Overcoming addiction: September is National Recovery Month

Pine Belt woman discusses her road back from rock bottom
Published: Sep. 17, 2023 at 11:12 PM CDT
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PINE BELT, Miss. (WDAM) - Walking the road of recovery is not always an easy journey.

For Pine Belt resident Beth Crenshaw, who is celebrating two years of sobriety this month, it’s a journey that’s brought her freedom from addiction.

“I could not be more happy with myself and the places that I’m going because I did it for me,” Crenshaw said. “Nobody could do it for me, like getting sober.”

Crenshaw struggled with addiction after her husband died from an overdose in 2017, losing everything along the way.

Crenshaw said she hit her rock bottom. She lost her home, all of her belongings, her car and everything she owned.

“I was homeless,” Crenshaw said. “I was basically just a ghost on the Earth. Let me (emphasize) this. When I say homeless, I literally lost everything that I had.”

Crenshaw was in and out of jail, homeless and addicted. But then after getting arrested and put in drug court, she changed her course and focused on sobriety.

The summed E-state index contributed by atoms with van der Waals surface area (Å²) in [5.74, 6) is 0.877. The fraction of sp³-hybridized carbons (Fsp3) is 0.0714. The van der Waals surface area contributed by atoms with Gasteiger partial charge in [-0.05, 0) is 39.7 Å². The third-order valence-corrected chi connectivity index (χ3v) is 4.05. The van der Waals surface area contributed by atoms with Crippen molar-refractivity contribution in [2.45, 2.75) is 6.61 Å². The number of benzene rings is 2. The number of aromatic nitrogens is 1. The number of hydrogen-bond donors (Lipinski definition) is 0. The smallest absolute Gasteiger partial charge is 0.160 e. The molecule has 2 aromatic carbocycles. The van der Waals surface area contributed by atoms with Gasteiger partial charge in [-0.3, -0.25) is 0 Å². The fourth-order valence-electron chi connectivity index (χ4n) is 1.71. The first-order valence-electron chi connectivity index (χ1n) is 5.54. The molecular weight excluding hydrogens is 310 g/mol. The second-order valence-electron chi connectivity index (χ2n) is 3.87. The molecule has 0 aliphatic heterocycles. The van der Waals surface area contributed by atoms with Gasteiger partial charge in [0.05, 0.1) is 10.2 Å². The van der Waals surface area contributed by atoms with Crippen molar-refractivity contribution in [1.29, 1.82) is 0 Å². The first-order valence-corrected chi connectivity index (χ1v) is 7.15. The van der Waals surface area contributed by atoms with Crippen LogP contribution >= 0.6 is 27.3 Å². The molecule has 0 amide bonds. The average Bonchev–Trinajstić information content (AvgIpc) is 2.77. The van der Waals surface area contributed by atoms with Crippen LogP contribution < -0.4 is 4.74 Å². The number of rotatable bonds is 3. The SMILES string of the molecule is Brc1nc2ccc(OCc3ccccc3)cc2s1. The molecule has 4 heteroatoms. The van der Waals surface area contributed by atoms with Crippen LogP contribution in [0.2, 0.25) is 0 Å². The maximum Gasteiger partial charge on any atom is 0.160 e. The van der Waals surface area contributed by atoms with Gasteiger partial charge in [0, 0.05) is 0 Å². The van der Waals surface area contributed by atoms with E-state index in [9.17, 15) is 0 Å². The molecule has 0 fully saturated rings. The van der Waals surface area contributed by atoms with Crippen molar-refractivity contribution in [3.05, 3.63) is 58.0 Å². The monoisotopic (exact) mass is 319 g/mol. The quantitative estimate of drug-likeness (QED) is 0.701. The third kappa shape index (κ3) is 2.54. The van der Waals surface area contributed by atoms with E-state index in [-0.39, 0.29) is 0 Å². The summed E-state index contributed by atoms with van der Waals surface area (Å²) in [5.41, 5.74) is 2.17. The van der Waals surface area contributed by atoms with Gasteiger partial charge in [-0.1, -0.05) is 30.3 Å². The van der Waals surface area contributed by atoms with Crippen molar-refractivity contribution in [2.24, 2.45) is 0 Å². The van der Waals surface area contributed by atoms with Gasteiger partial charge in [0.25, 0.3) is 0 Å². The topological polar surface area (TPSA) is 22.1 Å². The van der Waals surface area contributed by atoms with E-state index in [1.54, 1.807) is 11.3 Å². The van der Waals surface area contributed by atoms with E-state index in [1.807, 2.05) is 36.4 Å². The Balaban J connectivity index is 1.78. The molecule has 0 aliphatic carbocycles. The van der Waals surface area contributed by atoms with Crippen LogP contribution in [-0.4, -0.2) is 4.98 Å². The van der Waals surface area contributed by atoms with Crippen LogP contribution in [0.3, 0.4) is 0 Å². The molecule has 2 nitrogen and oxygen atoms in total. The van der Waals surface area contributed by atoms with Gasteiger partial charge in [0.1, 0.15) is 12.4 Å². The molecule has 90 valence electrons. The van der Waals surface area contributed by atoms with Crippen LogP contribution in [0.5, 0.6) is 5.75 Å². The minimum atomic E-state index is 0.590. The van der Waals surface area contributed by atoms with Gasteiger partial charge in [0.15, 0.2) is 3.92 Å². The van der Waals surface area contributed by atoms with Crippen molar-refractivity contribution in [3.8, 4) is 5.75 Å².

Crenshaw said it’s hard to say what will make a person get sober.

“It could be they live on the streets for three years, and they just had enough,” she said. “It could be a life-threatening illness. It could be prison. It could be anything.

“But I know that when I hit my rock bottom, I did not want to go any further, any further down. There had to be more in this world for me. There had to be.”

Crenshaw said for those still in active addiction, recovery is possible.

“Drugs just have a tendency to take everything good in your life and make it seem like there’s nothing good and that’s all there is is drugs,” Crenshaw said. “But when you clear your mindset, your body, your soul of everything you’ve put in there, the light starts to come back, and it doesn’t stop.”

Crenshaw said one thing that anyone needs to believe with all of their heart is that recovery is possible, only if they want it.

“And you have to want it 100 percent,” Crenshaw said. “You can’t dance back and forth. You cannot. When you’re ready, there’s people around you that will help you. Just put out your hand, and we’ll help.”

Anyone struggling with substance use can contact the Substance Abuse and Mental Health Services administration hotline at 1-800-662-HELP or visit SAMHSA.gov.

The service is free, confidential and available 24 hours a day, seven days a week, 365 days a year.

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